Cadet X is not only permitted but required to refuse his platoon leader's instruction to wear decorations to which he is not entitled, and also to refuse to use his West Point insignia inappropriately to pick up women for his platoon leader and his friends. The reference explains, "Does this action warrant a violation under the lying tenet of the Cadet Honor Code? Wearing unearned badges is a form of communication with the intent to deceive." Furthermore, if Cadet X complies with this directive, "In this case a selfish act aimed at meeting women has the potential to damage the trust of several layers of units in the Corps, as well as break the trust of some of the American people with their Army."


The Challenger Disaster
If a professional engineer (P.E.) is on a committee that decides to launch a space shuttle under weather conditions outside those for which the O rings are specified, he or she is not only permitted but required to refuse to support his superior's and/or the group's decision to jeopardize astronauts and a multibillion dollar piece of equipment. The National Society of Professional Engineers provides ethics case studies similar to this one frequently, and the answer is always the same; an engineer cannot under any circumstances support a decision to endanger human safety.


Roger Boisjoly, P.E., fulfilled his duty to object to the Challenger launch, as did Bob Eberling and two other engineers. Their objections were overruled which lead to the black humor observation that NASA stood for Need Another Seven Astronauts, and it is surprising that NASA could get any astronauts after its recklessness caused seven deaths and set the U.S. space program back several years. In any event, the four engineers in question were the only individuals to emerge from the debacle with their credibility and honor intact.


Professional Obligations in General
The Challenger disaster, as well as the National Society of Professional Engineers' Code of Ethics, shows why it is not merely ridiculous but outrageous to expect a P.E. to support a superior's and/or group's decision to jeopardize the public safety. The Code of Ethics says very explicitly, "If engineers' judgment is overruled under circumstances that endanger life or property, they shall notify their employer or client and such other authority as may be appropriate." This means that, if the engineer's judgment is overruled, his or her first obligation is to notify his employer or client but, if the latter insist on (for example) using substandard materials to build a bridge or skyscraper, or take shortcuts to save money at the expense of safety, the engineer's duty is to go over or around the employer or client by notifying the appropriate regulatory authorities.


The same principle almost certainly applies to a medical doctor who is directed to take shortcuts that deliver substandard care to a patient, a certified public accountant who is directed to provide false information to stockholders and/or the Internal Revenue Service, or a licensed trade worker like an electrician whose employer tells him to violate construction codes to save money by not doing the job properly. Penn State's Board of Trustees cannot similarly direct any Trustee to support, even with complicit silence, the dishonesty and dereliction of fiduciary duty that have been the rule rather than the exception at Penn State beginning November 9 2011.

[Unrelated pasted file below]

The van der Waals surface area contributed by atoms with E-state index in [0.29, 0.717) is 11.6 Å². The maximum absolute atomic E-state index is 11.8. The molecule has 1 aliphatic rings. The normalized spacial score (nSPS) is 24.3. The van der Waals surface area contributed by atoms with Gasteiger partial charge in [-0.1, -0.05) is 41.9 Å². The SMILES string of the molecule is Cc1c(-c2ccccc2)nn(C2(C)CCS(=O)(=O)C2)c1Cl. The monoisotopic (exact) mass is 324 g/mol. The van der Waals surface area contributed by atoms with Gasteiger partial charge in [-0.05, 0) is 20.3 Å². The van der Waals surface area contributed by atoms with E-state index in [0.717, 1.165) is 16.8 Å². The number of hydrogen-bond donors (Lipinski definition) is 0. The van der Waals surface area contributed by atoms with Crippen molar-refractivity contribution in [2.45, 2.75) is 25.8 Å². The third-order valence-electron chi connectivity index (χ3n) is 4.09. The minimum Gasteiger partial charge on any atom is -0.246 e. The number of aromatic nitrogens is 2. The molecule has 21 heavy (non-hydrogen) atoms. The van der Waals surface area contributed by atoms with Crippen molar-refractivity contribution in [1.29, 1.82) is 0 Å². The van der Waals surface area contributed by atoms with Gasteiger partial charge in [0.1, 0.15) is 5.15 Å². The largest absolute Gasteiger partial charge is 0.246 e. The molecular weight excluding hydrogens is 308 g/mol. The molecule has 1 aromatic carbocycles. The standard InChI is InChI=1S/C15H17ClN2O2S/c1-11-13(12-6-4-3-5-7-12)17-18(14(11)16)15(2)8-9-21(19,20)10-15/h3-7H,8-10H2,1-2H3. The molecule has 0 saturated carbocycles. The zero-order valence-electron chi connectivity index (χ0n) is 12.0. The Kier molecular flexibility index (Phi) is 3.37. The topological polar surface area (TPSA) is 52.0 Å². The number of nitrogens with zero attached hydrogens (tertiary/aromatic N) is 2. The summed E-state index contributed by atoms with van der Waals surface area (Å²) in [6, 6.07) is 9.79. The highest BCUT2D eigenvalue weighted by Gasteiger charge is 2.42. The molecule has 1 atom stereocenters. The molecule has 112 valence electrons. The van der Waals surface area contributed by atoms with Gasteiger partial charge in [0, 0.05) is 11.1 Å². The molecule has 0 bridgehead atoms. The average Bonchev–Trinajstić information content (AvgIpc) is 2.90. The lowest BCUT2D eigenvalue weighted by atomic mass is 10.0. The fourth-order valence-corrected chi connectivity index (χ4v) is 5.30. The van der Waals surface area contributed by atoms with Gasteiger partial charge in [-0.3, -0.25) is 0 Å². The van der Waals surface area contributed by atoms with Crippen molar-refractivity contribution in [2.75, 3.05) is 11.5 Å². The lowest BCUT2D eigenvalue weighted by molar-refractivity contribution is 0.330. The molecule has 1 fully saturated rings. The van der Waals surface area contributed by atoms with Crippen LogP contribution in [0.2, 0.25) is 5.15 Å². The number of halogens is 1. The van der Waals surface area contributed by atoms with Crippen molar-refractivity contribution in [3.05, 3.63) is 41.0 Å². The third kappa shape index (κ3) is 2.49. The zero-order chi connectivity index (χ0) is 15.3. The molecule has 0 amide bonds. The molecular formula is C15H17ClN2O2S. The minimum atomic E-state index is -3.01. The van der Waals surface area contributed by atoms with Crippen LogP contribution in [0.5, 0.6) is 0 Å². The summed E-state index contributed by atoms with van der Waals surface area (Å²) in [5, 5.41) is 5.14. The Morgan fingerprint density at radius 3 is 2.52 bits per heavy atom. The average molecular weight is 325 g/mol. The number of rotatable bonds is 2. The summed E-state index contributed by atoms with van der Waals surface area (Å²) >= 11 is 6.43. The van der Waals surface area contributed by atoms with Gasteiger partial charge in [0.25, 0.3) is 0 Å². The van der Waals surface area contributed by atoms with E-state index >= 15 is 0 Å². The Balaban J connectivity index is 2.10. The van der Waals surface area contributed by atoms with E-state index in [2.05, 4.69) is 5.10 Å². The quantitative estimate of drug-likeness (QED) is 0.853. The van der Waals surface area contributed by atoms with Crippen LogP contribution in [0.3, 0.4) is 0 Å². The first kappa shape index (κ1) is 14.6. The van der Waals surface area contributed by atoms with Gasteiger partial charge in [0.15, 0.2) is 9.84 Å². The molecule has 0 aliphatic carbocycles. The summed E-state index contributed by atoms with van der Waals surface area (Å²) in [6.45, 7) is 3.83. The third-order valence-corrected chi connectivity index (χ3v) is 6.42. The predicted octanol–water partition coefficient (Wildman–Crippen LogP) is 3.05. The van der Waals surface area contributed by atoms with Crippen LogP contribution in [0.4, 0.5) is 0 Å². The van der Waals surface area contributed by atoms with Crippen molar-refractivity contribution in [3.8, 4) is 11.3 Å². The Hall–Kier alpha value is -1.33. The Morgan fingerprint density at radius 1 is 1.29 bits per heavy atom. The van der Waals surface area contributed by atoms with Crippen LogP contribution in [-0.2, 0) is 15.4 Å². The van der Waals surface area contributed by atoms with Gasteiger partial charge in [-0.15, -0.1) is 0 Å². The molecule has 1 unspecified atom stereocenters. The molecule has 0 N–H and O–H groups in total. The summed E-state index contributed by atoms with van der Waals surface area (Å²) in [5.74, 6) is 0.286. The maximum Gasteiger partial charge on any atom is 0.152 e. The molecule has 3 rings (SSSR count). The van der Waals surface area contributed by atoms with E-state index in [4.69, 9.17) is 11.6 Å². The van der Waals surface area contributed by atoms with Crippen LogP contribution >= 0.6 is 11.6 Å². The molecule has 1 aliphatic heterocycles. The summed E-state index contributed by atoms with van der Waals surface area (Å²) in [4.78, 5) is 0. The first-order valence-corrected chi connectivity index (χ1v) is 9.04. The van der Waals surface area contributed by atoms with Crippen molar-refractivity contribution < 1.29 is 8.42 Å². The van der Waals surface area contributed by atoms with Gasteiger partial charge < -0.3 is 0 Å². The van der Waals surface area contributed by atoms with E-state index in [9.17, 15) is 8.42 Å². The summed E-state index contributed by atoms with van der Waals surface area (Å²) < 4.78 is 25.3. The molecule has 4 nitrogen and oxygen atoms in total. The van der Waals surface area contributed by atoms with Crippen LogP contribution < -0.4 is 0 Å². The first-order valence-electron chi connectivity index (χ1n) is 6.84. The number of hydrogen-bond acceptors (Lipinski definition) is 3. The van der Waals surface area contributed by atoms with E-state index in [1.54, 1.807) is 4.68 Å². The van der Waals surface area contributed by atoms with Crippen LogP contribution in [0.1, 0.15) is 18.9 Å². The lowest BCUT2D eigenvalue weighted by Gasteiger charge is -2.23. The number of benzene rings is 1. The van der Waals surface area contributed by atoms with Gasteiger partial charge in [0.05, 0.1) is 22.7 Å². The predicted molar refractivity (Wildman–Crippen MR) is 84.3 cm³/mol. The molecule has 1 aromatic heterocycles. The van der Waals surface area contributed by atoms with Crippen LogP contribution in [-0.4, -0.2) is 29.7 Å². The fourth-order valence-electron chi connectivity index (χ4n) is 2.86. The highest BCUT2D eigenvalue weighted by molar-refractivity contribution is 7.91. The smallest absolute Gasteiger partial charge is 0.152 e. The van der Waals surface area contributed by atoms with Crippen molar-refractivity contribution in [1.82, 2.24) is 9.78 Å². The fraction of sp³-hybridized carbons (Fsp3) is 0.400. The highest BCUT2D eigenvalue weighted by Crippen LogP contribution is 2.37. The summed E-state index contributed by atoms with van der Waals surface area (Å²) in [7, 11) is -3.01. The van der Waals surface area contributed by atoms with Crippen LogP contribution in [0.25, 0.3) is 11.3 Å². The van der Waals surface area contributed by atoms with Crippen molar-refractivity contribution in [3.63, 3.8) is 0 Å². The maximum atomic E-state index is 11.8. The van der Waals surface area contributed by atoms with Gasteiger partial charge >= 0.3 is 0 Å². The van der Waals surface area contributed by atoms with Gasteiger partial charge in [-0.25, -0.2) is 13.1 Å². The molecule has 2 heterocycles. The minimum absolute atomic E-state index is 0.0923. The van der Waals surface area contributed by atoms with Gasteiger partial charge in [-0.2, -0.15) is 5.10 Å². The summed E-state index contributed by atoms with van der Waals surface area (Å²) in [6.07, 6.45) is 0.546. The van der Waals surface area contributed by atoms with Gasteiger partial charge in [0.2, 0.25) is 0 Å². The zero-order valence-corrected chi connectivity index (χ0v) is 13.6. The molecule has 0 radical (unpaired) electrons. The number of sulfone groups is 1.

Penn State: Dishonest Board Statement of March 2012
This is what Penn State's Board of Trustees told the Penn State community and the public in March 2012 (http://www.npr.org/sections/thetwo-...paterno-was-fired-after-failure-of-leadership).


"While Coach Paterno did his legal duty by reporting that information the next day, Sunday, March 3, to his immediate superior, the then Penn State Athletic Director Tim Curley, the Board reasonably inferred that he did not call police. We determined that his decision to do his minimum legal duty and not to do more to follow up constituted a failure of leadership by Coach Paterno. …At about 9 pm, we unanimously made the difficult decision that Coach Paterno’s failure of leadership required his removal as football coach."


This statement by itself indicates that every single Board member who was a party to this statement is incompetent, dishonest, or both. If anybody was supposed to have called the police, that was Mike McQueary when he saw whatever it was he thought he might have possibly seen, when the police could have actually done something about it. McQueary, however, later testified under oath that he did not see anything he deemed reportable to police. His father and Dr. Dranov, both of whom are apparently mandated child abuse reporters, did not advise him to call the police when he told them the same story he probably told Joe Paterno.


Paterno was supposed to report McQueary's concerns to the appropriate person (Athletic Director Tim Curley), which he did, and then keep his hands off the ensuing investigation, which he also did. This is also the NCAA's current written policy: you report the allegation to the designated person, and then you keep your hands off. You do not "do more," "follow up," or run your own investigation. Another way of saying this is that the Trustees admitted to firing Paterno for following what was then University policy and is definitely now NCAA policy.


Far more damning, however, is former Board Chairman Keith Masser's sworn testimony in State Senator Corman's lawsuit against the NCAA (http://onwardstate.com/2015/01/19/board-chairman-still-thinks-paterno-wasnt-fired/).


“The decision to remove Coach Paterno had nothing to do with what he had known, what he hadn’t done. It was based upon the distraction of having him on the sidelines would have caused the university and the current football team harm. It had nothing to do with what Coach Paterno had done, or hadn’t done.”